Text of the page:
News story | Date: 25/10/2021 | Ministry of Health and Care Services
Corona information is frequently changed and may therefore be out of date.
One dose of the COVID-19 vaccine has been offered to children aged 12 to 15 since the beginning of September. The Norwegian Institute of Public Health has considered whether they should also be offered a second dose, but has recommended waiting for more knowledge. The Norwegian Institute of Public Health will make a new assessment in early 2022.
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It is the assessment of the Norwegian Institute of Public Health that there is no justification at present for offering a second vaccine dose to adolescents born between 2006 and 2009. The reason for this is that adolescents have a low risk of becoming seriously ill.
One vaccine dose is up to 85% effective against serious illness, and it is likely that this protection lasts for at least 16 weeks. As the infection rate for adolescents born in 2006 to 2009 is lower than it is for older teenagers, there is less evidence in favour of giving two doses to this group in order to limit transmission.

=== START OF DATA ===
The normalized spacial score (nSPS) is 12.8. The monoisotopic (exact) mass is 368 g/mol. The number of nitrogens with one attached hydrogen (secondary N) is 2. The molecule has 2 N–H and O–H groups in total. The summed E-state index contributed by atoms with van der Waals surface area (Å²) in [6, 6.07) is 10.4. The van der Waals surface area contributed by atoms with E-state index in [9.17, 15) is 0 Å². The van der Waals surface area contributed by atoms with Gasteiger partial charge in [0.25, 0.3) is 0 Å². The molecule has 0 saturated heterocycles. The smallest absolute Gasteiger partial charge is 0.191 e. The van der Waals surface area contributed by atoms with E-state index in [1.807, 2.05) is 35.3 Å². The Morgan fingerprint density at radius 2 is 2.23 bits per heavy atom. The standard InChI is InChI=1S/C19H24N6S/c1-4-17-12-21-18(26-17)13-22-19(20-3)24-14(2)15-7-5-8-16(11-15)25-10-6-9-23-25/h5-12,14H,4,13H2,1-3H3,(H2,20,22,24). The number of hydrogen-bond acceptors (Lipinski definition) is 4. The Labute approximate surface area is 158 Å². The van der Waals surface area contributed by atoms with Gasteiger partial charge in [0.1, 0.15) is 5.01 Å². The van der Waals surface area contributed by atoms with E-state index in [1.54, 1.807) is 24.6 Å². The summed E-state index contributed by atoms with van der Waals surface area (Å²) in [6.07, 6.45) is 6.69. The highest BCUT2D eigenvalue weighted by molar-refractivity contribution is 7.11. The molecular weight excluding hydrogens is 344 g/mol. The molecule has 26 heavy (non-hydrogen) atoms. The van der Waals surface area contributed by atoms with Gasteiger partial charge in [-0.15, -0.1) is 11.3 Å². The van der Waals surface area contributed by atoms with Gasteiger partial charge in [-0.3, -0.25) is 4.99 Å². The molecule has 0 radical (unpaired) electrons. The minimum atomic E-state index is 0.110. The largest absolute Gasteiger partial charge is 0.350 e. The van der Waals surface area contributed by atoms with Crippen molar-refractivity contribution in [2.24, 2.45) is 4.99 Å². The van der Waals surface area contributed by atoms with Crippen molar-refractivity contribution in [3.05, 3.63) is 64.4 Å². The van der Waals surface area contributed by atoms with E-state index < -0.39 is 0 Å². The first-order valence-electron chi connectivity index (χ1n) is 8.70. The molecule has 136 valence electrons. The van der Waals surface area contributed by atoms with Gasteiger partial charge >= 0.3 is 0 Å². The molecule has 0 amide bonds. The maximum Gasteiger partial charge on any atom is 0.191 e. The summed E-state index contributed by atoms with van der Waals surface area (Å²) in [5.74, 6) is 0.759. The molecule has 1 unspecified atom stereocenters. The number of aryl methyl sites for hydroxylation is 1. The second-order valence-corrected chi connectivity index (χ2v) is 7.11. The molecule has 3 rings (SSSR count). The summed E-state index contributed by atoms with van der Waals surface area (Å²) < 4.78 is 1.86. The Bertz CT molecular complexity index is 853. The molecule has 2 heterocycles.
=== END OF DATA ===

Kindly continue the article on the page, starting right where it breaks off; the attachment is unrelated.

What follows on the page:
A second vaccine dose is also associated with a higher risk of pericarditis and myocarditis (inflammation of the sac surrounding the heart and of the heart muscle), particularly among young men and boys. Nordic analyses will generate more detailed information about this risk in the near future.
The Norwegian Institute of Public Health will perform new assessments in early 2022, on the basis of updates to the knowledge regarding serious side effects, development of illness, and the overall situation before making a recommendation as to whether to give a second dose to this age group.
Seventy per cent of 12 to 15-year-olds have received one dose. The age group 12–15 consists of 260 000 people, or 4.8 per cent of the population. Children born in 2006–2008 attend lower secondary school, while children born in 2009 attend primary school.